Unity Dev: Homing Missiles

Alex Somerville
5 min readApr 7, 2021

We can’t just rely on our ship’s laser to get the job done. This is a hostile alien fleet after all. A never-ending hostile alien fleet. Some jobs require a more… heavy handed approach.

There’s a couple things I want out of a good alternative firing method.

  • Area damage, otherwise known as an AOE (area of effect). When my missile explodes, it should potentially take out multiple enemies at once.
  • Some degree of intelligence. My missiles should track down enemies and move towards them by course correcting.
  • Should be a time bomb. Since all the enemies are moving around pretty quickly and then warping back to the other side of the screen, I don’t want my missile flying around the screen like a chicken with its head cut off.
  • It should look like a, y’know, missile.
  • Should have an ammo system and be usable with a right mouse button click or the north button on a gamepad.

Asset Collection

I can really only pretend to dabble at pixel art (or any art in general), so I used the wonderous reaches of the internet to find some asset packs I could use in my game. itch.io is a truly spectacular resource for these types of things and can really put a nice shine on your game. Which, of course, got me pretty excited so I swapped out a number of the existing assets in my game with some retro pixel goodness (my favourite kind of goodness). You can find the asset packs I’m using at the following links:

Firing Missiles

Basics first. We create a new GameObject using our missile sprite, give it a 2D collider (set to Is Trigger) and a rigidbody (remembering to turn gravity off for it). I’ve started using the Polygon Collider 2D for this project as it allows for more accurate colliders based on the shapes of my sprites.

Make a new C# script for the missiles and attach it, then turn the GameObject into a prefab. For now, we can set it up to just move the missiles to the right as soon as they’re spawned.

Next up, we need some user input to spawn a missile instance. I’ve created a new Action in my Player Action Map for just this purpose.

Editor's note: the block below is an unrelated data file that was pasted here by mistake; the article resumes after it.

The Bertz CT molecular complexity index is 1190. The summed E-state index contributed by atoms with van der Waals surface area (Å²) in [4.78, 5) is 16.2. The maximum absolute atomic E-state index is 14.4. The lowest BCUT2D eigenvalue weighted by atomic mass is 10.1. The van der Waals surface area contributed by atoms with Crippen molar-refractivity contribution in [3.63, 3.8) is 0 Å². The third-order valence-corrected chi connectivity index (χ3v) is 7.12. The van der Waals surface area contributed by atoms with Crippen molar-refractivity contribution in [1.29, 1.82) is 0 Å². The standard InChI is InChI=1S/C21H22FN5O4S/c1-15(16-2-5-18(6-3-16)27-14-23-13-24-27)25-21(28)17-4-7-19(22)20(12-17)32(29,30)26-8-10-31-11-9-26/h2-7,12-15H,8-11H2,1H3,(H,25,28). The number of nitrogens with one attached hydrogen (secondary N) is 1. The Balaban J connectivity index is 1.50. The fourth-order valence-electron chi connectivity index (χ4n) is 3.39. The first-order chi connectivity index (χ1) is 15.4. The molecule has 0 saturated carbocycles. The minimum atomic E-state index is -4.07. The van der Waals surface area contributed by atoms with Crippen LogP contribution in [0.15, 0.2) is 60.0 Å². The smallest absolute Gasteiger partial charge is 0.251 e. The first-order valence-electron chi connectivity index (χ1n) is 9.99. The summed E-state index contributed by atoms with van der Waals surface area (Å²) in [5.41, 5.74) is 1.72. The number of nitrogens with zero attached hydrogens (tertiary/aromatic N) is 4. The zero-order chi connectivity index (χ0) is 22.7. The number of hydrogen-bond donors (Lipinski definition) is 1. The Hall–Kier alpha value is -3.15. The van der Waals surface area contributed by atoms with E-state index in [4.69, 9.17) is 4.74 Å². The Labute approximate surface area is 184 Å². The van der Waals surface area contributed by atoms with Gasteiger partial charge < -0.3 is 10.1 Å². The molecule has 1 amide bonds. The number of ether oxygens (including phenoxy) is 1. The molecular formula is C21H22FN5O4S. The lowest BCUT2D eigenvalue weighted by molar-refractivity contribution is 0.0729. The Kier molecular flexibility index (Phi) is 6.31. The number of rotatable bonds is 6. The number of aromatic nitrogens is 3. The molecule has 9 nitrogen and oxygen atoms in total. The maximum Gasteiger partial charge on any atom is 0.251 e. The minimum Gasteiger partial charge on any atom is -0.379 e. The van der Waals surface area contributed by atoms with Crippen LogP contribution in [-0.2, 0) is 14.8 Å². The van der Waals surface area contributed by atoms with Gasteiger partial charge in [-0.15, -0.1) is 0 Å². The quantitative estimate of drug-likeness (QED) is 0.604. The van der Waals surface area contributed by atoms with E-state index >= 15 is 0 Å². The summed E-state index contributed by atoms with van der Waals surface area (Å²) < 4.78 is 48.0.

Hook up your new OnFireMissile event in your Player Input component, and add create the code that’ll Instantiate your missile into the scene. There’s a bit extra in this screen that assumes a basic ammo counter for the missiles and a relevant display in our UI Manager.


“Smart” Missiles

This part has a couple different aspects to it, but is also the most rewarding!

First, to get the missile to attempt to follow a specific enemy, we need to tell it enemy it should be following. We’ll do that by collecting a List[] of all the enemies that are active at the moment the missile is fired. From there, we’ll take the list of enemies and iterate through each of them. As the script calculates the distance of each enemy (relative to where your ship was when you fired the missile), it will compare the value against what is currently set as the closestDistanceSqr . If that enemy has a smaller distance than what is currently stored in that value, it becomes the new closestDistanceSqr and its transform will be stored for use once this loop is done.

Upon hitting the last enemy in the list, we now have our bestTarget which is the transform of the enemy that was closest to us when we fired out missile. Seems like a long time ago, yeah? Don’t worry, it all happens insanely quickly.

Now our Player has information about where the nearest enemy is to it, but we need our HomingMissile to have that information so it knows where the go.


Pretty, simple, we just create a variable inside of our OnFireMissile() method which gets the value generated from our GetClosestEnemy() method as a Transform. We then fetch our HomingMissile component and call a script called MissileTarget() where we simply load up a variable in our HomingMissile script with the important information.


Now we’ll expand on our Missile’s current movement, which is just driving it straight forward (to the right). The general idea is that we’re going to find the Cross product between the direction our target is in and the direction that the rocket is facing. When we first Instantiate it, it’s going to be facing and moving Vector3.right

For a much better explanation than I could ever hope to provide about the math going on here, I recommend checking out How to make a Homing Missile in Unity on the Brackeys YouTube channel which, you’ll see, had a heavy hand in my solution here. As long as the HomingMissile object has a target to seek out, it will rotate itself as it moves through space, creating for some interesting paths. If it has no target, or loses its target, it will just carry on straight in the direction it was already headed.

More Explosions!

What good is a rocket if all its doing is aimlessly following an enemy around?

We’ll set up an IEnumerator in order to create a countdown for the value of a _timeToExplode variable.

This will Instantiate an object which contains an animation of an explosion and is set to be quite a bit larger than the actual Missile sprite. In addition, we have a collider that encompasses the explosion animation, making for a large exploding area that will nuke any enemies that happen to be in the area. Silly enemies.

Use the IEnumerator in a StartCoroutine() in the HomingMissile’s Start void to begin the countdown to ultimate destruction.



Alex Somerville

On a quest to become a game developer. Still sometimes providing unsolicited advice about how to function in society.